notice that there are ABR (Average BitRate) options. This is a "good
thing" and they actually work. I recommend choosing 160kbps ABR
but anything 128 or higher will be "ok". If you can do 192
or higher then that would be even better but it depends on how much
space you want to spend on your audio encode.
Interleaving - This is worth talking about briefly as
it designates how your audio will be 'joined' to the video. Audio
is separated and processed in frames just like video and for playback
it is best if they are interleaved. Check out the interleaving option
but the default setting of 1 frame is fine for this.
When you've set everything up, choose "Save as
Avi" and you're done.
Note: If when trying to compress your
audio in Virtualdub you notice that the Audio Stream stops at a few
kb, then you will need to go into Options > Preferences... then
choose the AVI tab and select Do Not Correct MPEG Layer III Audio
Streams. If this is not selected then the Lame encoder and Virtualdub
fight it out and you don't get any audio. Don't worry though, it will
all work well all the same.
Audio for your MPEG 1/2
Most of you will be wanting to know about encoding audio
for MPEG 1 but this guide is also useful for MPEG2 stuff.
For most people the choice of audio compression will
be no choice at all. Mpeg-1 layer 2 audio is what ErMaC recommends
in his guide and indeed it is the standard... you should never use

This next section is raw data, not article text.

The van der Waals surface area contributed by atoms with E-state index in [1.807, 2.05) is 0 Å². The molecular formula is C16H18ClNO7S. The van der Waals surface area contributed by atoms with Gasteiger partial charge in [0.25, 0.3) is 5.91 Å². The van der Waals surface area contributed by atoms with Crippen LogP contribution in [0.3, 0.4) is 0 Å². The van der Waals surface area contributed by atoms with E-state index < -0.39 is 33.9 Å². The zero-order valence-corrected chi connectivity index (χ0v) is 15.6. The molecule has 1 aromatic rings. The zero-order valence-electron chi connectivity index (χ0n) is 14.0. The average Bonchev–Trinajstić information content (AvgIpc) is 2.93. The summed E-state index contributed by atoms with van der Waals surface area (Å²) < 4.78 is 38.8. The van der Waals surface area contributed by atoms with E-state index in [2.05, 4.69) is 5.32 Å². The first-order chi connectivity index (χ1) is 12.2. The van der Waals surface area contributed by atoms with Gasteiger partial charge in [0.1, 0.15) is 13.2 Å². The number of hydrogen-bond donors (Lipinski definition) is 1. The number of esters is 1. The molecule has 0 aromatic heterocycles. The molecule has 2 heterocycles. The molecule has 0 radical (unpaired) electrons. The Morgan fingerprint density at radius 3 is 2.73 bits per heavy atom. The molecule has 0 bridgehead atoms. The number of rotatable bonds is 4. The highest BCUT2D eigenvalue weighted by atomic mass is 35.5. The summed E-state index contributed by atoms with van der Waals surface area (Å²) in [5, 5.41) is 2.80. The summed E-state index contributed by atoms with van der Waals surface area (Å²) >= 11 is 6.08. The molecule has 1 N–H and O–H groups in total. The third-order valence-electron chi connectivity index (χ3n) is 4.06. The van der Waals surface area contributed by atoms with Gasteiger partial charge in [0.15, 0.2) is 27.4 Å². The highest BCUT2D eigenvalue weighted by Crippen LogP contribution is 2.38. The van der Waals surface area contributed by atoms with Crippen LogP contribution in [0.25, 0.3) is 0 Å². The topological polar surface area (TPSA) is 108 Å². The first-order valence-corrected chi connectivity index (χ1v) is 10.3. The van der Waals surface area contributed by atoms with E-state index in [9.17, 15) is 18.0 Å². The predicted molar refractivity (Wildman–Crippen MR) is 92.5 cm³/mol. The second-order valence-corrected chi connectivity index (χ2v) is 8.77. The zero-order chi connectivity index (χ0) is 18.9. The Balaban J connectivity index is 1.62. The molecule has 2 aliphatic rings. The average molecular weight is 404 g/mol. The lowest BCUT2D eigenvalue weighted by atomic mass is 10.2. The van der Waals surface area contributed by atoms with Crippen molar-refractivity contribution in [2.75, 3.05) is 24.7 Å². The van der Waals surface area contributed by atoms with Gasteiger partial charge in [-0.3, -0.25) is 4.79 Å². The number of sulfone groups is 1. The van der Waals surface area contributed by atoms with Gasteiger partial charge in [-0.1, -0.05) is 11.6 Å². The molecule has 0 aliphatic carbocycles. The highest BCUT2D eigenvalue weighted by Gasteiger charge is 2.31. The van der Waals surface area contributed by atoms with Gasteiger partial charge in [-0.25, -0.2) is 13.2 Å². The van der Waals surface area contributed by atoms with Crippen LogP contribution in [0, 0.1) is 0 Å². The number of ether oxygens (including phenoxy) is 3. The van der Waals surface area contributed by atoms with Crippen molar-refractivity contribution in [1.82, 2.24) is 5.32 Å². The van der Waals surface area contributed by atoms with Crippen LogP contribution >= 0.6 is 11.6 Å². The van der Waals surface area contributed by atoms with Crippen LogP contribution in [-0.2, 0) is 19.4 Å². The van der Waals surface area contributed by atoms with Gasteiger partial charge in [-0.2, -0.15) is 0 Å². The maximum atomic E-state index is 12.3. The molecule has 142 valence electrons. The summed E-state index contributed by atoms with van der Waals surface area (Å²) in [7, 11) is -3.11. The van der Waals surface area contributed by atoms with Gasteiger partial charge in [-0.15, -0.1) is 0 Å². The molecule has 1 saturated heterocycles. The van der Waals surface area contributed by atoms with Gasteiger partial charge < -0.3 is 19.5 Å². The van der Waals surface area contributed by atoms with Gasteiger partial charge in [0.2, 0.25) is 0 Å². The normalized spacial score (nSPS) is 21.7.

Mpeg1 layer 1 audio because it's seriously old and seriously crap
(it's pre-vcd which is pre 1993). So, mpeg1 layer 2 it is.
Mind you, it is possible to use MP3 audio in your mpeg
video files. The only problem with this is that they aren't compatible
with hardware playback - so vcds, dvd players and hardware mpeg players
will all have trouble with mp3 audio but in terms of playback in software
mode there is no problem whatsoever in using an MP3 stream for the
audio (except really really old pcs like P100s etc might get lagged).
[note - do not use mp3 for convention submissions
as they often use hardware players]
The choice is yours - I'll describe how to do good encodes
with both mp2 and mp3 audio but you need to decide whether you want
to have the video more compliant (which, if you are using ErMaC's
TMPGenc method it wont be anyway) or smaller/better quality audio-wise.
If you are doing an MPEG2 video file for a DVD master then you'll
have to choose mpeg layer 2 audio (unless you are DVD authoring where
you could possibly use WAV PCM but if you know much about authoring